What it Takes to be an Elite Group Fitness Instructor

On the first day of the group fitness instructor’s class I took at InfoFit in Vancouver in June 2019, my instructor said, “There are many mediocre instructors, but the elite instructors are the ones who are very busy and well sought after.” 

Teaching fitness is a lot of fun, you get paid to work out, but if you want to be the best, then you have to put the work into it. He then posed the following question to us: “You have to decide: do you want to be a mediocre instructor, or do you want to be an elite instructor?”

Even though I haven’t been teaching fitness classes since the COVID lockdowns began, I still keep this in the back of my mind because, at some point in the future, I’d like to get back into teaching fitness classes.

So, what differentiates an elite group fitness class instructor from a mediocre one? An elite group fitness class instructor does the following:

1.   She makes every participant feel welcome, regardless of that person’s fitness level.

2.  Creates an environment that is positive, inclusive, and promotes team-spirit. Instructors who set realistic, relevant goals for all participants and encourages them to work towards achieving those goals as a group, enhances participant adherence as well as enjoyment.

3.  Provides progressions and regressions of every exercise to accommodate participants of all fitness levels and encourages them to listen to their bodies.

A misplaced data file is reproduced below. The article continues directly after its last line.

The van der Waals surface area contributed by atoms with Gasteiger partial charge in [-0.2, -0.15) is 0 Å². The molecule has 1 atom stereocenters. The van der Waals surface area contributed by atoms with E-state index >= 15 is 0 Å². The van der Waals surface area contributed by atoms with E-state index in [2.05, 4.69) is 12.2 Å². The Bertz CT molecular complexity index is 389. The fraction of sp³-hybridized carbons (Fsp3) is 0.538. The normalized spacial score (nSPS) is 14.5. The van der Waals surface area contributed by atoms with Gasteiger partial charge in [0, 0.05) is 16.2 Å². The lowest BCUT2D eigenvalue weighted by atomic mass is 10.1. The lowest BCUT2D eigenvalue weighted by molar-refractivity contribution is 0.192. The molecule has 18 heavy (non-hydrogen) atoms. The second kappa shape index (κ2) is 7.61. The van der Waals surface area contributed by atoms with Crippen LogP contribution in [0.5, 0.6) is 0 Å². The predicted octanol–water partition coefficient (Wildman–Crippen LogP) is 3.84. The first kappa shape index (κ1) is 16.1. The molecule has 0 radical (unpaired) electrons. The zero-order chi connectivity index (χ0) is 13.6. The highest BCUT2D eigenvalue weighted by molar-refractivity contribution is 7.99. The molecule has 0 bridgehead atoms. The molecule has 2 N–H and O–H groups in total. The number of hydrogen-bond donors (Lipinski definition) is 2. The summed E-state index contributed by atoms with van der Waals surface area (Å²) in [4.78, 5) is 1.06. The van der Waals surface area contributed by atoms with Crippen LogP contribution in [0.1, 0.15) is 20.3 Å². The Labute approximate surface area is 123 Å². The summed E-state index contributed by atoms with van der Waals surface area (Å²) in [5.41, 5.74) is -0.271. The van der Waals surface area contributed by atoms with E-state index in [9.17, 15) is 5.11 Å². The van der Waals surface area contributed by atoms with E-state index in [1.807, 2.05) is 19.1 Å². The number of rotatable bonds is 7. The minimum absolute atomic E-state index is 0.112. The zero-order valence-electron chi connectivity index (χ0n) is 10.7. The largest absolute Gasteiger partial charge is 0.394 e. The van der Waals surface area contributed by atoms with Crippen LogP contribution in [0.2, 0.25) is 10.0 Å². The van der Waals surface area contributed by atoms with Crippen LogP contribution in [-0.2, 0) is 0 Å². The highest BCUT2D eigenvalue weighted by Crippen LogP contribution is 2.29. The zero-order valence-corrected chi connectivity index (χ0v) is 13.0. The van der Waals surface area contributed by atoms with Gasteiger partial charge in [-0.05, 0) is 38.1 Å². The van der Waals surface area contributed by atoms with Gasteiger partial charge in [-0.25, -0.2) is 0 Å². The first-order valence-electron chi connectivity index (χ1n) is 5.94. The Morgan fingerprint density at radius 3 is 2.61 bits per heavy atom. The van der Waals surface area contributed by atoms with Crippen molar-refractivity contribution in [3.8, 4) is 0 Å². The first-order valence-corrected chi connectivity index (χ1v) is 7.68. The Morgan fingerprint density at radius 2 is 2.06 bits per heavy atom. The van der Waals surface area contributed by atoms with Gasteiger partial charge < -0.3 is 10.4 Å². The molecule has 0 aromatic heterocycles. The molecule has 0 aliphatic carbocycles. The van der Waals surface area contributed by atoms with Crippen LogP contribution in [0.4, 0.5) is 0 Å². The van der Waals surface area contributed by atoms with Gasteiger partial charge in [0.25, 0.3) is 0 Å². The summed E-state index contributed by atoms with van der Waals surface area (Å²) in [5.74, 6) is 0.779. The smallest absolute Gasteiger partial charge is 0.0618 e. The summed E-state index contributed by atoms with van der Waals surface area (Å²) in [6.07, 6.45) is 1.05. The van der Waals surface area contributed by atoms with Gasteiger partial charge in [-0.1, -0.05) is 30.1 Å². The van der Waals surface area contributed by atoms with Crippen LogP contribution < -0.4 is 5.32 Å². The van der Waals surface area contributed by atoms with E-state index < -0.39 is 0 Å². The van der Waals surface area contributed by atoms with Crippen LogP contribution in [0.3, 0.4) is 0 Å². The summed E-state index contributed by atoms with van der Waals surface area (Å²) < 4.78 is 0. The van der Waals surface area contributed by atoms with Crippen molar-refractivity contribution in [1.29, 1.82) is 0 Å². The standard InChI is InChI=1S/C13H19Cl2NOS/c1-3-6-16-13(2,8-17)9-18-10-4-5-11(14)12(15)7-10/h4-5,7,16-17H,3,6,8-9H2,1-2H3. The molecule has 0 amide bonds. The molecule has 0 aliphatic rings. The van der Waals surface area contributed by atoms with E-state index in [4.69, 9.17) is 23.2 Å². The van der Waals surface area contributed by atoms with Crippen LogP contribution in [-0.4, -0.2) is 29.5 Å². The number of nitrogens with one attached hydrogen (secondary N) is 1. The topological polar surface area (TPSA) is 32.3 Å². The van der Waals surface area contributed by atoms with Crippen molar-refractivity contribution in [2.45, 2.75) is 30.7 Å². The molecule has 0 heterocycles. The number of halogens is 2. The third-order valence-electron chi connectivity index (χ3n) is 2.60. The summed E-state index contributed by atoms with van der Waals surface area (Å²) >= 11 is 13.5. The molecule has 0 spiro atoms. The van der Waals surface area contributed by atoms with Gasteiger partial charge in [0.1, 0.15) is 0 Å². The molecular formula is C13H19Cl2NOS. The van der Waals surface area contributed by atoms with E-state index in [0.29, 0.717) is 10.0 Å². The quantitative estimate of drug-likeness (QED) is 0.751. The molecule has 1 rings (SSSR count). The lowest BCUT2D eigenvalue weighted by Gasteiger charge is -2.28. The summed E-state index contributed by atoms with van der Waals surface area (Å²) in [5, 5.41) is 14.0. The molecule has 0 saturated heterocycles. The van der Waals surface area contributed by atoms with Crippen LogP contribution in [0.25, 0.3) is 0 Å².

4.  Puts participants first and isn’t simply getting paid to do his or her own work outs.

5.  Offers corrective feedback whenever necessary, but does so without singling out a participant and always follows up with a word of encouragement.

6.  Is well prepared, on time (or, if possible, at least a half an hour early for set-up), and enthusiastic.

7.  Doesn’t gossip about other instructors, leaves all personal problems outside of the classroom, and doesn’t choose favourites.

8.  Dresses appropriately and never wears clothing that is too revealing (like those short-shorts or low-cut sports bras), too baggy, or dirty.

9.  Uses music that is motivating and appropriate for the type of fitness class being taught, but not jacked up to a level where the instructor has to yell in order to be heard.

10. Checks all equipment that’s being used and removes any equipment that may be defective.

11. Always has a back-up plan just in case things go wrong. For example: the power goes out during or before class, the sound system doesn’t work, or it rains on the scheduled day of an outdoor boot camp.

Teaching fitness classes can be a heck of a lot of fun, but with it comes much preparation and experience.

So, in answer to my instructor’s question: ‘Do you want to be a mediocre instructor or an elite instructor?’ I most definitely want to be an elite group fitness class instructor. That’s because I’m passionate about health and fitness, but also because I firmly believe that everyone has a right to participate in a fitness program of their choice and feel like they belong. 

I want to motivate and inspire others to enjoy physical activity (both inside and outside of the gym) and perceive their fitness goals as a lifelong journey of maintaining a healthy, balanced lifestyle as opposed to just simply getting a toned and leaner body. I also want people to see exercise as means to learn new skills, forge new friendships, alleviate stress, and to just have fun.